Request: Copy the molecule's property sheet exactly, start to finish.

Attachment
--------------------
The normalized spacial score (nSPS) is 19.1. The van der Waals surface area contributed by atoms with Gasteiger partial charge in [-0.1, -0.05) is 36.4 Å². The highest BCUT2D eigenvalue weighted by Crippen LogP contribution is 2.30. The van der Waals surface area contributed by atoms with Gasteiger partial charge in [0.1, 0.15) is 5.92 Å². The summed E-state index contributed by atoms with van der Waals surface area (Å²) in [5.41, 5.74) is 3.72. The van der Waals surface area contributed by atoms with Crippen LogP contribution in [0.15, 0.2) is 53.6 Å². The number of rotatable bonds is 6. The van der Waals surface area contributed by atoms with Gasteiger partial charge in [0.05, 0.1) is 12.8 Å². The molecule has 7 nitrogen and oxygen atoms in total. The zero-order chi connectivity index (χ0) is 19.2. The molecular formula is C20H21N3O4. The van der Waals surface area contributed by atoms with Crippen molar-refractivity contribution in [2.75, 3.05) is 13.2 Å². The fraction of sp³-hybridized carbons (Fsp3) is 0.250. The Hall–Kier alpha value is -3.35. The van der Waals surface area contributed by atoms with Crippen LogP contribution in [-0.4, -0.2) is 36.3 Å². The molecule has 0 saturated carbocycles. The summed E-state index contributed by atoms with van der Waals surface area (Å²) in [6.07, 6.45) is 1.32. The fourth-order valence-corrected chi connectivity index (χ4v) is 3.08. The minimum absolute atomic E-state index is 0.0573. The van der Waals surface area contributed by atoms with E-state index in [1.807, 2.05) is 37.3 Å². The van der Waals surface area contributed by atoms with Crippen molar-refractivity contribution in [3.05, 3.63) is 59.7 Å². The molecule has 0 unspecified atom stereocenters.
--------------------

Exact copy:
The normalized spacial score (nSPS) is 19.1. The van der Waals surface area contributed by atoms with Gasteiger partial charge in [-0.1, -0.05) is 36.4 Å². The highest BCUT2D eigenvalue weighted by Crippen LogP contribution is 2.30. The van der Waals surface area contributed by atoms with Gasteiger partial charge in [0.1, 0.15) is 5.92 Å². The summed E-state index contributed by atoms with van der Waals surface area (Å²) in [5.41, 5.74) is 3.72. The van der Waals surface area contributed by atoms with Crippen LogP contribution in [0.15, 0.2) is 53.6 Å². The number of rotatable bonds is 6. The van der Waals surface area contributed by atoms with Gasteiger partial charge in [0.05, 0.1) is 12.8 Å². The molecule has 7 nitrogen and oxygen atoms in total. The zero-order chi connectivity index (χ0) is 19.2. The molecular formula is C20H21N3O4. The van der Waals surface area contributed by atoms with Crippen molar-refractivity contribution in [2.75, 3.05) is 13.2 Å². The fraction of sp³-hybridized carbons (Fsp3) is 0.250. The Hall–Kier alpha value is -3.35. The van der Waals surface area contributed by atoms with Crippen LogP contribution in [-0.4, -0.2) is 36.3 Å². The molecule has 0 saturated carbocycles. The summed E-state index contributed by atoms with van der Waals surface area (Å²) in [6.07, 6.45) is 1.32. The fourth-order valence-corrected chi connectivity index (χ4v) is 3.08. The minimum absolute atomic E-state index is 0.0573. The van der Waals surface area contributed by atoms with E-state index in [1.807, 2.05) is 37.3 Å². The van der Waals surface area contributed by atoms with Crippen molar-refractivity contribution in [3.05, 3.63) is 59.7 Å². The molecule has 0 unspecified atom stereocenters.